Husker volleyball program, family meet up for Pettit

2013-09-05T23:50:00Z Husker volleyball program, family meet up for PettitBy BRENT C. WAGNER / Lincoln Journal Star

In 23 seasons as volleyball coach at Nebraska, Terry Pettit helped build the program to where it gained a large following and needed a place to hang championship banners.

He helped build the program to the point where 11 years after he retired from coaching, the athletic department made the decision to invest $20 million for a makeover of the Devaney Sports Center with the volleyball team in mind. The move from the NU Coliseum created what may become one of the best volleyball-specific venues in the world, giving the program more room to grow and a new recruiting advantage.

What Pettit formed as the foundation will come full circle Friday, when the program he put on the national map, and his daughter, who wanted to be a college setter, meet in the same impressive arena. The Huskers’ first official match at Devaney will be played against Villanova. Pettit’s daughter, Emma, is a sophomore setter for the Wildcats.

And thanks to a gift from Bill and Ruth Scott, the volleyball court at Devaney will be named the Terry Pettit Court. It will be dedicated before Friday’s match. There's a plaque recognizing the honor near the tunnel where the Huskers take the court.

NU coach John Cook added to the excitement for Pettit’s family and friends by inviting Villanova to play Nebraska.

“That made it very exciting,” Pettit said.

On numerous occasions, Cook has made the case that while Nebraska maintains an outstanding home-court advantage, opponents also can feed off the environment. Opposing players want to play a great match in front of what may be the largest crowd they’ll ever play in front of, and a crowd that really appreciates well-played volleyball.

Now Emma Pettit will get to experience playing a college match in Lincoln.

“I think it’s pretty special for us, because both Katherine (Pettit) and Emma in a lot of different ways were shaped by the women who played Nebraska volleyball,” Terry Pettit said. “Katherine, our oldest daughter, she was down there at practice, usually. We’d pick her up after school and she’d be shagging balls and hitting balls off the wall. Even Emma has been influenced by the success and discipline. I think it’s pretty special for her.”

Emma Pettit was born in Lincoln and attended Maxey Elementary School before her family moved to Fort Collins, Colo., when she was in fourth grade.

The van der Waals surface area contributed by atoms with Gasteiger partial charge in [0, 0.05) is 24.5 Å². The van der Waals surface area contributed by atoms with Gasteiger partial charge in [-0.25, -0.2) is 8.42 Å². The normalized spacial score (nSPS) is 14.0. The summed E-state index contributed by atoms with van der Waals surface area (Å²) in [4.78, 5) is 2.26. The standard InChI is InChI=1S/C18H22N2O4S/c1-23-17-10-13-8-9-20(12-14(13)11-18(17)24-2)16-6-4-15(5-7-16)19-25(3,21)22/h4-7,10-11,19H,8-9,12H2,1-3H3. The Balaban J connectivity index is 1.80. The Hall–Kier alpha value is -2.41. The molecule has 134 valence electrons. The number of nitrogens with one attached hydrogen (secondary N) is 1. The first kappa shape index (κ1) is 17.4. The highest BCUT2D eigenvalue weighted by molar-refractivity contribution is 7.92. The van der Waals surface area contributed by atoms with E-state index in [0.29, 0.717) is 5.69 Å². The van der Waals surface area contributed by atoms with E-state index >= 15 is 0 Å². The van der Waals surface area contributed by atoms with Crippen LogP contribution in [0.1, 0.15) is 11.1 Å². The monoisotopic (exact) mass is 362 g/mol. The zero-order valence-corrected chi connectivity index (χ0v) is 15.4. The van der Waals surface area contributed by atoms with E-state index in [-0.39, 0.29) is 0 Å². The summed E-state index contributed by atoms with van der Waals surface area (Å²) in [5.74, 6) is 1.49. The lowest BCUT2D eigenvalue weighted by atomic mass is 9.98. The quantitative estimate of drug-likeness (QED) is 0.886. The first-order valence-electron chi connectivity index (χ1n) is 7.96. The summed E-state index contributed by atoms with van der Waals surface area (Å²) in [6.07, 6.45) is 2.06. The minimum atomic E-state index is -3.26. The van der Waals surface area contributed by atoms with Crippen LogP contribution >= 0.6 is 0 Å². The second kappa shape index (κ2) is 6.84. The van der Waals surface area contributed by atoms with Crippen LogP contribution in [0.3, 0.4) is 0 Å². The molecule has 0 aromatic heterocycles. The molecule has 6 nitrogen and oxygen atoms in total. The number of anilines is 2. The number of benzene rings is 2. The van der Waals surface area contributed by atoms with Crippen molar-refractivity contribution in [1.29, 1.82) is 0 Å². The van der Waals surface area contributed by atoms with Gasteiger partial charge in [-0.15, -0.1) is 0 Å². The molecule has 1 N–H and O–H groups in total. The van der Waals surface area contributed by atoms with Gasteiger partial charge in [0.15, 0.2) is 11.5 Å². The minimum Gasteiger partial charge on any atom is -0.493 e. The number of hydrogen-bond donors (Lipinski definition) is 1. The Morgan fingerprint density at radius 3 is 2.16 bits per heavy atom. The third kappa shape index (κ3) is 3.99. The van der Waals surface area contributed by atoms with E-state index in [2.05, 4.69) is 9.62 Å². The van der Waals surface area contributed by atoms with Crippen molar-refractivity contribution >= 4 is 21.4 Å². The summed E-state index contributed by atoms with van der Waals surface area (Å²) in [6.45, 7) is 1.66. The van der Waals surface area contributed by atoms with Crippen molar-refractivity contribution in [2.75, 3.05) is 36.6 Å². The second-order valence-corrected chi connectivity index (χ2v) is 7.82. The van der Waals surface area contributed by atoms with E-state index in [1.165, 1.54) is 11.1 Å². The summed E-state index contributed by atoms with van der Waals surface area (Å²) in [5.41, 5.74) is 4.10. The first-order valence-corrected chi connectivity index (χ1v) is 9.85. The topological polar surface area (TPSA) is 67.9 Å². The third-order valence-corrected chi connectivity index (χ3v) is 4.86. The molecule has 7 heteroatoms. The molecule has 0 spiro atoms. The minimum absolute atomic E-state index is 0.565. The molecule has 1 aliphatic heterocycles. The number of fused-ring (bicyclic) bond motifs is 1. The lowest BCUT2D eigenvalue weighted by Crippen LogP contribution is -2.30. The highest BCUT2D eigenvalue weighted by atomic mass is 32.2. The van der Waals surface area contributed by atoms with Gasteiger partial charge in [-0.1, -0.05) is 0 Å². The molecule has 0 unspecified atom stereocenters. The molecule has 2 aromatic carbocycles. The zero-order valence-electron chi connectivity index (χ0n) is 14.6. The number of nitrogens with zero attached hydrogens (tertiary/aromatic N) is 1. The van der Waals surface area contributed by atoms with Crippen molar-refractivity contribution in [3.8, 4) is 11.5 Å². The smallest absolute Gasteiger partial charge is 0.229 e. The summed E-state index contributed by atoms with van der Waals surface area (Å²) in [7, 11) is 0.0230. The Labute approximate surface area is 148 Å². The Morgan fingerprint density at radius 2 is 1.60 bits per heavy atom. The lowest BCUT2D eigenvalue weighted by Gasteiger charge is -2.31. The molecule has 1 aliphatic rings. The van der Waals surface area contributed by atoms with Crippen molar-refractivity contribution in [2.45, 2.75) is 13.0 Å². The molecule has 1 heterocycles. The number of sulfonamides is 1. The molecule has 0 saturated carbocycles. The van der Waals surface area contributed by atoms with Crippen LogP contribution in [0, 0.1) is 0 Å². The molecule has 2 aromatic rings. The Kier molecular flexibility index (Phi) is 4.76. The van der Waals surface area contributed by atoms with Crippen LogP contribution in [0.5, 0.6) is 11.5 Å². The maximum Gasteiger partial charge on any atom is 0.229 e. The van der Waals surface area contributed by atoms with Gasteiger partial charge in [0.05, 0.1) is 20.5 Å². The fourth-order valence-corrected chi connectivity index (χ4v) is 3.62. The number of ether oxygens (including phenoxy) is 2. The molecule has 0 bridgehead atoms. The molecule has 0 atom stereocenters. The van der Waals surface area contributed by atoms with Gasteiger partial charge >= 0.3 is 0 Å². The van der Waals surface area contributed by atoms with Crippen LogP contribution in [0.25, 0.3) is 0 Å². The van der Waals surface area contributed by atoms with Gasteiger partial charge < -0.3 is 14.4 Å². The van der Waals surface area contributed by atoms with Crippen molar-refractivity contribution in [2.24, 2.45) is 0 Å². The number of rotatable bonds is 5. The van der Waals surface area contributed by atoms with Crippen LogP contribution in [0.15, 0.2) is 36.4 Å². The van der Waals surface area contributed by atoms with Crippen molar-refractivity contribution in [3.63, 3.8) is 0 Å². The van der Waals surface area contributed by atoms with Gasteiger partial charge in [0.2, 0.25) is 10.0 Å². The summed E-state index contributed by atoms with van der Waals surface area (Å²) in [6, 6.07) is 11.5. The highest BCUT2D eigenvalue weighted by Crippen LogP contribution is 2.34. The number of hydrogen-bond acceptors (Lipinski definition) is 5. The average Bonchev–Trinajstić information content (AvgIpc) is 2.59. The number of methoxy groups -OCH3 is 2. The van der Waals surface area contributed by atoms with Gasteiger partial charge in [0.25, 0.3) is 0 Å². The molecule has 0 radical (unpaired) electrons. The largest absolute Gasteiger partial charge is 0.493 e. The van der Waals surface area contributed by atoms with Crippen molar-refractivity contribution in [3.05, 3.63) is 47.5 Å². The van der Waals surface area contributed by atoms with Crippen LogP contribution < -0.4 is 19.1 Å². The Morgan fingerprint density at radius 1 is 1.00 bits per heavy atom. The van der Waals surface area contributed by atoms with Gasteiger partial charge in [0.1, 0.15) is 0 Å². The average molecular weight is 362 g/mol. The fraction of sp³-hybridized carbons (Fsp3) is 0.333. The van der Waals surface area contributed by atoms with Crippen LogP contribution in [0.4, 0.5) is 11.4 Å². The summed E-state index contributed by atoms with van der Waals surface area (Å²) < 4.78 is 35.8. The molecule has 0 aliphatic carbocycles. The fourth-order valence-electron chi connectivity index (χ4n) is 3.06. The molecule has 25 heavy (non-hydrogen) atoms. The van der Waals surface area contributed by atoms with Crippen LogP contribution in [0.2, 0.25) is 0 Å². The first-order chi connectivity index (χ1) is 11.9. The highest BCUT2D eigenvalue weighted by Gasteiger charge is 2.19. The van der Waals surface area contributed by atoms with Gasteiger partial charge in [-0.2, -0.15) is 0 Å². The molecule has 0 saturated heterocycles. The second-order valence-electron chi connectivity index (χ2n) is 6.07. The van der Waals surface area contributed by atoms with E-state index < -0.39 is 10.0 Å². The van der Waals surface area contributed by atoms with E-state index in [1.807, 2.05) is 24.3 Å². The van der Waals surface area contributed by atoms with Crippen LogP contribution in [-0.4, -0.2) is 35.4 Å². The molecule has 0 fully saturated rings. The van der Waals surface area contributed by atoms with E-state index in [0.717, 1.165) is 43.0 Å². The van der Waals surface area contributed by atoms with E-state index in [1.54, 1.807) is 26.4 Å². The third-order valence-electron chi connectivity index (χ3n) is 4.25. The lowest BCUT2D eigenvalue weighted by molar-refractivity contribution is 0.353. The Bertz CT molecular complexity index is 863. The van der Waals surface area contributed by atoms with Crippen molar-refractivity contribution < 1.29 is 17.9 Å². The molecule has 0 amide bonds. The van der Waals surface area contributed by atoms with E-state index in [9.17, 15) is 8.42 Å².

Katherine Pettit played volleyball at Colorado State, and one reason her dad retired from coaching in 1999 was so he could attend her matches.

Terry Pettit still lives in Fort Collins, where he’s a consultant for athletic departments, leads seminars on leadership and is an author.

Pettit won 21 conference titles, made six NCAA Tournament Final Four appearances and won the school’s first volleyball national title in 1995. Pettit coached 35 AVCA All-Americans, two AVCA national players of the year and three Olympians.

He built the program by conducting clinics across the state and by promoting the sport.

Moving from a 4,000-seat venue to a 7,900-seat venue was the next big step for the program, Pettit said.

“If Nebraska had not made a move and stayed in the Coliseum, it still would have been a good environment for the players, but you would have gone a couple of generations without people being able to see the sport, and that’s not healthy for the sport,” he said.

Pettit deserves a lot of credit for making volleyball a big deal in the state, says Cook, who was Pettit’s assistant for four seasons. Now, like coaches Bob Devaney and Tom Osborne, his name is an everyday part of the athletic department.

“I remember the first time when the Match Club paid to get Nebraska volleyball on NET and put it in every home in Nebraska,” Cook said. “The fact that a donor, who donated a significant amount of money to help this Devaney project, wants to have his (Pettit's) name on the court, and the fact that his daughter is the starting setter for Villanova, this lined up really well.”


* Villanova was 11-19 last season, and has reached the NCAA Tournament just once, in 1997.

* Friday’s first match of the two-day tournament pits Southern Mississippi and Georgia (3-0) at 4:30 p.m. Georgia’s coach is former Husker assistant Lizzy Stemke.

Reach Brent C. Wagner at 402-473-7435 or

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